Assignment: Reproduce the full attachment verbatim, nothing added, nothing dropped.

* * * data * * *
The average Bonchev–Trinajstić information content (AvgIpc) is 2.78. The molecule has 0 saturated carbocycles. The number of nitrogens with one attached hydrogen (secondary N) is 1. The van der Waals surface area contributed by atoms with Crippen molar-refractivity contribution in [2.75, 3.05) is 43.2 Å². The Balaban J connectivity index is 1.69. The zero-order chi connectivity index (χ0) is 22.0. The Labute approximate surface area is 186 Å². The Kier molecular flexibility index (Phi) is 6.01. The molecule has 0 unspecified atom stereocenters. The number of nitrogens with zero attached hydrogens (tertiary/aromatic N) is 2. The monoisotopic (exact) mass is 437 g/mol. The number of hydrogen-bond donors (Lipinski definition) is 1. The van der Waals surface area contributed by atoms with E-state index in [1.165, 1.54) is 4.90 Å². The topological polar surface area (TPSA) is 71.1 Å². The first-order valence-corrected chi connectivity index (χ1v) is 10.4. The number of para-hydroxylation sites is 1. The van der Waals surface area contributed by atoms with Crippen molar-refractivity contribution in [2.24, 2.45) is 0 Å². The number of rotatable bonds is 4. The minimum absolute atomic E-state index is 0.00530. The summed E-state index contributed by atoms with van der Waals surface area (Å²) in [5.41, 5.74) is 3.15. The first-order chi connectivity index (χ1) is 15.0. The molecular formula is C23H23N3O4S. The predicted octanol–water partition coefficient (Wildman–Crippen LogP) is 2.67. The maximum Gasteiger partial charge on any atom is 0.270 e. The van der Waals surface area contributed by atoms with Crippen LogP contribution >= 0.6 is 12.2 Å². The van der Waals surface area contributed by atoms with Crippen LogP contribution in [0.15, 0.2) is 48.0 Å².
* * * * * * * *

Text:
The average Bonchev–Trinajstić information content (AvgIpc) is 2.78. The molecule has 0 saturated carbocycles. The number of nitrogens with one attached hydrogen (secondary N) is 1. The van der Waals surface area contributed by atoms with Crippen molar-refractivity contribution in [2.75, 3.05) is 43.2 Å². The Balaban J connectivity index is 1.69. The zero-order chi connectivity index (χ0) is 22.0. The Labute approximate surface area is 186 Å². The Kier molecular flexibility index (Phi) is 6.01. The molecule has 0 unspecified atom stereocenters. The number of nitrogens with zero attached hydrogens (tertiary/aromatic N) is 2. The monoisotopic (exact) mass is 437 g/mol. The number of hydrogen-bond donors (Lipinski definition) is 1. The van der Waals surface area contributed by atoms with E-state index in [1.165, 1.54) is 4.90 Å². The topological polar surface area (TPSA) is 71.1 Å². The first-order valence-corrected chi connectivity index (χ1v) is 10.4. The number of para-hydroxylation sites is 1. The van der Waals surface area contributed by atoms with Crippen molar-refractivity contribution in [2.24, 2.45) is 0 Å². The number of rotatable bonds is 4. The minimum absolute atomic E-state index is 0.00530. The summed E-state index contributed by atoms with van der Waals surface area (Å²) in [5.41, 5.74) is 3.15. The first-order chi connectivity index (χ1) is 15.0. The molecular formula is C23H23N3O4S. The predicted octanol–water partition coefficient (Wildman–Crippen LogP) is 2.67. The maximum Gasteiger partial charge on any atom is 0.270 e. The van der Waals surface area contributed by atoms with Crippen LogP contribution >= 0.6 is 12.2 Å². The van der Waals surface area contributed by atoms with Crippen LogP contribution in [0.15, 0.2) is 48.0 Å².